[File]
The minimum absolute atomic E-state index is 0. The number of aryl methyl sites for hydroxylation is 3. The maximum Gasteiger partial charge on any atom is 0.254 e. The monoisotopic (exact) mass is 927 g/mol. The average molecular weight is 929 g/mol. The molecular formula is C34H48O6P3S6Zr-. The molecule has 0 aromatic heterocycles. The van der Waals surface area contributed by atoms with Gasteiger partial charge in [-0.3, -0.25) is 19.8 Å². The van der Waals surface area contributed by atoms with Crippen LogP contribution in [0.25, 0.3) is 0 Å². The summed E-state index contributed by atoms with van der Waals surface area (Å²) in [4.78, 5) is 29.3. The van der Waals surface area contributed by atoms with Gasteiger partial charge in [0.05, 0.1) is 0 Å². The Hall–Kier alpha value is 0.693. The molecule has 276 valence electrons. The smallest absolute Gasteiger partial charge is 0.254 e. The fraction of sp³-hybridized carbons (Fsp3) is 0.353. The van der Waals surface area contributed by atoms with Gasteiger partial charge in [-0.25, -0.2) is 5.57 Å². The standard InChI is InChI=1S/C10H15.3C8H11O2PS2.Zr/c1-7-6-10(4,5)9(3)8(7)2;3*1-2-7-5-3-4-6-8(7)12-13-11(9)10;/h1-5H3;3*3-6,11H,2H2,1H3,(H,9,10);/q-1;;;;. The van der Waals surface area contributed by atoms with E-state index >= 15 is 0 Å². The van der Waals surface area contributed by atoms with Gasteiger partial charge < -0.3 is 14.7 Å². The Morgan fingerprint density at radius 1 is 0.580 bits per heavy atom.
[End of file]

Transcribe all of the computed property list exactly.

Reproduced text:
The minimum absolute atomic E-state index is 0. The number of aryl methyl sites for hydroxylation is 3. The maximum Gasteiger partial charge on any atom is 0.254 e. The monoisotopic (exact) mass is 927 g/mol. The average molecular weight is 929 g/mol. The molecular formula is C34H48O6P3S6Zr-. The molecule has 0 aromatic heterocycles. The van der Waals surface area contributed by atoms with Gasteiger partial charge in [-0.3, -0.25) is 19.8 Å². The van der Waals surface area contributed by atoms with Crippen LogP contribution in [0.25, 0.3) is 0 Å². The summed E-state index contributed by atoms with van der Waals surface area (Å²) in [4.78, 5) is 29.3. The van der Waals surface area contributed by atoms with Gasteiger partial charge in [0.05, 0.1) is 0 Å². The Hall–Kier alpha value is 0.693. The molecule has 276 valence electrons. The smallest absolute Gasteiger partial charge is 0.254 e. The fraction of sp³-hybridized carbons (Fsp3) is 0.353. The van der Waals surface area contributed by atoms with Gasteiger partial charge in [-0.25, -0.2) is 5.57 Å². The standard InChI is InChI=1S/C10H15.3C8H11O2PS2.Zr/c1-7-6-10(4,5)9(3)8(7)2;3*1-2-7-5-3-4-6-8(7)12-13-11(9)10;/h1-5H3;3*3-6,11H,2H2,1H3,(H,9,10);/q-1;;;;. The van der Waals surface area contributed by atoms with E-state index >= 15 is 0 Å². The van der Waals surface area contributed by atoms with Gasteiger partial charge < -0.3 is 14.7 Å². The Morgan fingerprint density at radius 1 is 0.580 bits per heavy atom.